which ever boat you do finally choose please don’t consider buying without a full survey , minor faults highlighted give you great bargaining power and major faults prevent a lot of heartache .

as said before enjoy looking and hope you find her soon 

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18 minutes ago, CambridgeCabby said:

less than ideal for side on mooring and no walkway

Great advice from CC, access, even for you young and fit guys, is a big issue in actual use. Obviously popular boats like these work out just right for loads of people but the number one reason our first boat wasn't right for us was we struggled every time we had to get on or off. Add in a creaky knee or two plus mooring in wind and tide then the ability for crew to safely be nimble makes the difference between fun and stress..

That's not to put you off, they are nice boats, just something to bear in mind as you look her over.

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Hi one other thing you might like to try is to take a A4 size pad with you so you can sketch the layout of the boats you look at,  it will save a lot of heart searching for when you get home and cant remember each boats lay out that you have look at.. John

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Sealine 240 good looking boat but not a lot of boat under the water (draft) coupled with single engine stern drive in windy conditions would be a handful to moor, as mentioned by CC no walkway so its all down to the helmsman, in my opinion its a brave choice for a first boat.

 

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Best buy a boat in October, prices tend to be lower, and negotiable!

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There are two main elements at work whenever you buy a boat, head and heart. You have to decide which one has greater precedence. Don't ever let anyone try to tell you which, it's your choice and yours alone.

It's relatively easy to decide on petrol versus diesel, especially on the broads where the supply of petrol is such an issue. It's easy to decide how many berths you want or need. What type of boat you want is a different matter and it sounds like you already have two contrasting opinions, which is quite the norm in these situations. My list of preferences would not be the same as yours and neither of our lists would match any of the other posters on this thread. 

So I would suggest sit don together and imagine yourself out on the river. What do you want? Do you want to be sat outside in the sunshine driving the boat waving to passers by? The flip side of that is when it's cold and raining are you prepared to be sat under a canopy in your woollies? Do you want lots of space on deck to be able to sit and relax and watch the sunset at the end of the day? It sounds idyllic but that deck space comes at the cost of interior space and usually means beds hidden under the deck with limited headroom. 

Consider your coastal use. By that do you mean a quick trip onto the briny then back to freshwater, or a trip along the coast to Southwold or Aldburgh, or are you thinking of venturing further afield? For serious coastal use twin engines are highly desirable but they come at an extra cost. Most river cruisers are not particularly suited to ocean passages though one or two of the more intrepid members here have taken normally river cruisers out to sea, some as far as the Thames, but experienced sailors travelling in convoy.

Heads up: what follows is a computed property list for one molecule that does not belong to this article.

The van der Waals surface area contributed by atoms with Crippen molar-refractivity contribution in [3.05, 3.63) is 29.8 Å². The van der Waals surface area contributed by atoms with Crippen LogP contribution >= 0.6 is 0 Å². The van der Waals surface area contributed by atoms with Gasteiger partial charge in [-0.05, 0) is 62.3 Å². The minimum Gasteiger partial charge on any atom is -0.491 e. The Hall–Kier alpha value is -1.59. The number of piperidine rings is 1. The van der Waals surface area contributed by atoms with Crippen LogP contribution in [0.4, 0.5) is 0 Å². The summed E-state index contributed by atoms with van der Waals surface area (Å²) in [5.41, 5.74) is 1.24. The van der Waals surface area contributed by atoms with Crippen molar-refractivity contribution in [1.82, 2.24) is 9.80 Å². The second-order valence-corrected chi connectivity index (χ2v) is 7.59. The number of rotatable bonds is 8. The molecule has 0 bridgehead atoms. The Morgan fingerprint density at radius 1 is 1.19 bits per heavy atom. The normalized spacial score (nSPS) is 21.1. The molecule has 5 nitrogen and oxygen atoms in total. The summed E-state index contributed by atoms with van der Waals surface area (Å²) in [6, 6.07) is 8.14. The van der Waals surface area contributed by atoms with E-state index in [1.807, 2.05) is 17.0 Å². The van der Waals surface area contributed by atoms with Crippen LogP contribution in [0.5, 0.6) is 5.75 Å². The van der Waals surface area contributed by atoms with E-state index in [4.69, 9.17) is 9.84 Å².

Everything with boats is a trade, interior space for exterior. On a sunny day you cannot beat an outdoor helm, on a cold windy day you'll want to be inside. On a hot summers day there is nothing like a glass of wine and a spot of lunch on deck, on a cold winters evening nothing like hunkering down in a spacious cabin with jacket spuds in the oven. You need to decide what you want most. 

I would seriously think of getting up for a weekend, our the boat sales brokers at Brundall, Wroxham, Potter Heigham, Horning etc. Get onboard a few, get a feel for them and at least you can start narrowing down the field a bit. Whilst I would normally agree with JM about October being the best time to buy, this year is going to be a strange one. With Corona Virus around my guess is not many people will be thinking of buying a boat. Now might be just the right moment. 

As for offers, you can only ask, make an offer and see. The vendor can say yes, or they can say no but whatever you end up deciding on that afforementioned survey is vital. 

And just to correct a point above the Sealine 240 does have side decks, unusual for a sport cruiser. 

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Hi Nick and welcome, some great advice, as ever,  from the members on here. Some good starter boats to consider may be the Freeman 24 at around 10k or the Freeman 27 always good value at 15k. There is also a Princess 30ds on fleabay,might be worth a cheeky offer. Good hunting.

Paul

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Have a look at the Hire Boat brochures and websites to look at the various types they have to rent which might take your fancy; then come up and have a look at them and possibly hire them for a weekend to see what you think. A couple of hire charges is preferable to buying the wrong craft.